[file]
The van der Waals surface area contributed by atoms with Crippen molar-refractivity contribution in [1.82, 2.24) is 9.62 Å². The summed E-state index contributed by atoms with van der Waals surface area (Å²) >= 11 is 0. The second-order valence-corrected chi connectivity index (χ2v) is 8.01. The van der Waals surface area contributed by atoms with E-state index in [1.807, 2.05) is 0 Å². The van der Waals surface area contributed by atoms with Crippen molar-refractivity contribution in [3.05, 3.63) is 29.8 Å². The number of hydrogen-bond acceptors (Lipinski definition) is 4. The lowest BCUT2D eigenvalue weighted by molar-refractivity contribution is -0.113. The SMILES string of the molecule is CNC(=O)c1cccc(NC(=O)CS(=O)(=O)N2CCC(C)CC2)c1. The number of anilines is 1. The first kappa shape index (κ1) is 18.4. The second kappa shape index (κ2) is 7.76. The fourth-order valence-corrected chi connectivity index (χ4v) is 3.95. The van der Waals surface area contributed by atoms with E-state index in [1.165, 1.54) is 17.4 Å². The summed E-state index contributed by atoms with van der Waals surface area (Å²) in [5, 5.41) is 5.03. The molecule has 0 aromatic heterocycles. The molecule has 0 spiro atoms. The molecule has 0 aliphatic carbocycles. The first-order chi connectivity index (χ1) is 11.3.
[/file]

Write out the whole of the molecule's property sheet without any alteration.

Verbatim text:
The van der Waals surface area contributed by atoms with Crippen molar-refractivity contribution in [1.82, 2.24) is 9.62 Å². The summed E-state index contributed by atoms with van der Waals surface area (Å²) >= 11 is 0. The second-order valence-corrected chi connectivity index (χ2v) is 8.01. The van der Waals surface area contributed by atoms with E-state index in [1.807, 2.05) is 0 Å². The van der Waals surface area contributed by atoms with Crippen molar-refractivity contribution in [3.05, 3.63) is 29.8 Å². The number of hydrogen-bond acceptors (Lipinski definition) is 4. The lowest BCUT2D eigenvalue weighted by molar-refractivity contribution is -0.113. The SMILES string of the molecule is CNC(=O)c1cccc(NC(=O)CS(=O)(=O)N2CCC(C)CC2)c1. The number of anilines is 1. The first kappa shape index (κ1) is 18.4. The second kappa shape index (κ2) is 7.76. The fourth-order valence-corrected chi connectivity index (χ4v) is 3.95. The van der Waals surface area contributed by atoms with E-state index in [1.165, 1.54) is 17.4 Å². The summed E-state index contributed by atoms with van der Waals surface area (Å²) in [5, 5.41) is 5.03. The molecule has 0 aromatic heterocycles. The molecule has 0 spiro atoms. The molecule has 0 aliphatic carbocycles. The first-order chi connectivity index (χ1) is 11.3.